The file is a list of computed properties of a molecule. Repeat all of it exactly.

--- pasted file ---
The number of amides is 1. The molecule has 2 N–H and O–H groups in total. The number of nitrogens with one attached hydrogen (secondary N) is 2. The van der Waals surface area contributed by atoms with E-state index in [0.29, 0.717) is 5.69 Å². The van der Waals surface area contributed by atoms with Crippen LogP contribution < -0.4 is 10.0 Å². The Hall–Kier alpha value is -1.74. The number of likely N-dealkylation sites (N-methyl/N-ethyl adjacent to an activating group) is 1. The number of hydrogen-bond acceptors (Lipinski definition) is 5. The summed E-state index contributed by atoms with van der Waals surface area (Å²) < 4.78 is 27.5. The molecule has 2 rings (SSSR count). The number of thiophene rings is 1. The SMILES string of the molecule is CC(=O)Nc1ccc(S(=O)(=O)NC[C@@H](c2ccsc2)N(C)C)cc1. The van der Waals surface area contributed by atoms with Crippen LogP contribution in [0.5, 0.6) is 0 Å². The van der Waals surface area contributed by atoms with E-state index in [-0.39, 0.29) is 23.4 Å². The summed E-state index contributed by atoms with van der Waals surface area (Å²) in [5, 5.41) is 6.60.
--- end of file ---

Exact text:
The number of amides is 1. The molecule has 2 N–H and O–H groups in total. The number of nitrogens with one attached hydrogen (secondary N) is 2. The van der Waals surface area contributed by atoms with E-state index in [0.29, 0.717) is 5.69 Å². The van der Waals surface area contributed by atoms with Crippen LogP contribution < -0.4 is 10.0 Å². The Hall–Kier alpha value is -1.74. The number of likely N-dealkylation sites (N-methyl/N-ethyl adjacent to an activating group) is 1. The number of hydrogen-bond acceptors (Lipinski definition) is 5. The summed E-state index contributed by atoms with van der Waals surface area (Å²) < 4.78 is 27.5. The molecule has 2 rings (SSSR count). The number of thiophene rings is 1. The SMILES string of the molecule is CC(=O)Nc1ccc(S(=O)(=O)NC[C@@H](c2ccsc2)N(C)C)cc1. The van der Waals surface area contributed by atoms with Crippen LogP contribution in [0.5, 0.6) is 0 Å². The van der Waals surface area contributed by atoms with E-state index in [-0.39, 0.29) is 23.4 Å². The summed E-state index contributed by atoms with van der Waals surface area (Å²) in [5, 5.41) is 6.60.